Jensen heritage for the next generation

Ferguson Four-Wheel-Drive System Explained

At the heart of the Jensen FF is the Ferguson four-wheel-drive-system, cutting edge technology when the car was launched in 1965. The system had been the dream of two men, Tony Rolt and Freddie Dixon, way back before the Second World War, with Ferguson coming aboard in the 1950s to finance the venture. The Ferguson Formula (as it was called), was a clever, but simple system, rugged and agricultural by the standards of today. Not that this was any bad thing, the system turned out to be pretty bullet proof, and the fact that the vast majority of units are working trouble free to this day, is testimony to a grand design. How did the system work.


FWD2The basis of the Ferguson four-wheel-drive  all-wheel control formula, is a master differential, along with two one-way clutches. In this particular design the master differential is a planetary gear permiting a speed variation between front and rear output, and also dividing the torque unequally in the ratio of 37% to the front road wheels and 63% to the rear.

Drive is taken to the master differential by mounting the planet carrier onto the output shaft of the gearbox, in this case the Chrysler ‘Torqueflite’ automatic. Three planet gears are in mesh with an annulus and a sun gear. Chain sprockets on the sun gear shaft drive the front output shaft through a set of three Morse ‘Hyvo’ chains. Rear output shaft and annulus gear, are formed as an integral member.


FWD1Also mounted on the sun gear shaft is a gear that drives the main shaft of the control unit. This unit consists of two one-way clutches that are controlled by two gears driven from the input shaft (gearbox ouput). Each clutch has a multiplicity of plates, the inner ones being splined to the main shaft and the outer plates held in an outer casing. An abutment ring with a chamfered end face bears against the chamfered ends of six radial plungers. An inner sleeve prevents the plungers from being pressed inwards as the result of end thrust on the abutment ring(s). Light spring pressure between the rings ensures that the clutch plates are held in contact with one another.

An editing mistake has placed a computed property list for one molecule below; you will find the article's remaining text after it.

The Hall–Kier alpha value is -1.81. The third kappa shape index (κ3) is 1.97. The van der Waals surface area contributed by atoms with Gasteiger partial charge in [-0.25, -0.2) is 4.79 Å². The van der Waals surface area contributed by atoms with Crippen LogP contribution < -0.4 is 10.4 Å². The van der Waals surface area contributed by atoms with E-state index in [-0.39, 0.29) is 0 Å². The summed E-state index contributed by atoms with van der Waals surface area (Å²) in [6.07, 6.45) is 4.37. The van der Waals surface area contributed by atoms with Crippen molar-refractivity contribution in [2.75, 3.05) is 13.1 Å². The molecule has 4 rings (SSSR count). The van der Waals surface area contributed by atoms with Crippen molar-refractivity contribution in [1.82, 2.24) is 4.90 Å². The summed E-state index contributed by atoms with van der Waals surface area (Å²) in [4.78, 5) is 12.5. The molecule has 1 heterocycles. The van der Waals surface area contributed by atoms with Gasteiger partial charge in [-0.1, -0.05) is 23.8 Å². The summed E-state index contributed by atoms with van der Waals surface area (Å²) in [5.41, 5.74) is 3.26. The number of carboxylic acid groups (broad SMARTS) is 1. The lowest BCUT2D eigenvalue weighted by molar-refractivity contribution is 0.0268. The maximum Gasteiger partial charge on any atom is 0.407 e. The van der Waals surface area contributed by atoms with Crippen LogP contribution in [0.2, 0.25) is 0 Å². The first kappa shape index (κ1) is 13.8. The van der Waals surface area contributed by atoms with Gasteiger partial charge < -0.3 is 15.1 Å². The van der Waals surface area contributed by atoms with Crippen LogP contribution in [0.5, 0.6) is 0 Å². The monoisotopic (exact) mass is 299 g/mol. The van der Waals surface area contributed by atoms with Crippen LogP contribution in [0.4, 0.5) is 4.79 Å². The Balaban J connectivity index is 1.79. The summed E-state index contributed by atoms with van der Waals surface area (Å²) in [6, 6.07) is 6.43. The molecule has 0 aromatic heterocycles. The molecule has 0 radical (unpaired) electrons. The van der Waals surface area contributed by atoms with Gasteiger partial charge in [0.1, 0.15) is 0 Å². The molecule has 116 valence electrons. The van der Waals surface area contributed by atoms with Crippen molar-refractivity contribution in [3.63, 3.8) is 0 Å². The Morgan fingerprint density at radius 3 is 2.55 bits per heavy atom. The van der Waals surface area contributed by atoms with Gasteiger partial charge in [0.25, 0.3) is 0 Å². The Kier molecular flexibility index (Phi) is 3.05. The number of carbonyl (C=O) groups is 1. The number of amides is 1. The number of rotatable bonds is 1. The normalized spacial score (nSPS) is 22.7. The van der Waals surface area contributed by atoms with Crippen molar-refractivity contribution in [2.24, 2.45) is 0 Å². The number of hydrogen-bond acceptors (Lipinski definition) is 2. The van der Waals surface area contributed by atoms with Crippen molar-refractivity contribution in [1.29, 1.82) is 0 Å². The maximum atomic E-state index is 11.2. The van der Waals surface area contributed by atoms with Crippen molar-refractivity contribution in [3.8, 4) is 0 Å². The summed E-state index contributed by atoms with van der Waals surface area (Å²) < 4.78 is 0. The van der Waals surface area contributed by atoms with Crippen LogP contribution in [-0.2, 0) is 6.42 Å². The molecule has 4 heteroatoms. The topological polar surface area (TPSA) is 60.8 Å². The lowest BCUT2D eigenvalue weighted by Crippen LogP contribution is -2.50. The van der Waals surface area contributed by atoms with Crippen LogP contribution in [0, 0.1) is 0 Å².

Skeleton view of the transfer box.

Between the outer casing of each clutch and its control gear are three balls positioned in ramps formed in both faces. It will be appreciated that the friction in the clutch pack, due to the spring pressure, will cause the outer casing to lag behind the speed of its control gear. Under normal conditions this will ensure the clutch is inoperative. However, should the speed of the control gear equal that of the outer casing, the balls will travel up the ramps and so exert an axial thrust that engages the clutch. The control gear and the main shaft will now revolve together and so lock the sun gear and planet carrier. This effectively couples both pairs of road wheels together, although they are running at different speeds. In this particular design the front wheels are permitted to over-run the rears by 16.5% and the rear wheels over-run the fronts by 5.5%.

To obtain these speed differences one clutch and its control gear revolves faster than the main shaft while the other clutch and gear turns slower.

Front wheel spin under traction is prevented by the faster running clutch, which also prohibits rear wheels locking during braking. The slower running clutch controls the rear wheels under traction and the front ones during braking.

Any possibility of all wheels locking is effectively prevented by the Dunlop Maxaret unit. Driven by the planet carrier it senses the mean deceleration of front and rear road wheels.

When reversing, a simple one-way clutch or ‘free-wheel’ locks its inner race to the gearbox casing. Face dogs on the end of this race engage with similar dogs on the inner sleeve. Rotation of this sleeve within the main shaft is prevented by a crosspin, so that any rotation of the main shaft in a reverse direction forces the sleeve to move axially within the shaft. The radial plungers can now move inwards which, in turn, allows the abutment rings to move axially along the main shaft. The outer casing member, its relative movement to the control gear limited by pins, is therefore, prevented from exerting a thrust onto the clutch plates. As soon as the vehicle moves forward the sleeve is pressed back to its normal operating position by a spring.

COPYRIGHTS: All images and text copyright of The Jensen Museum


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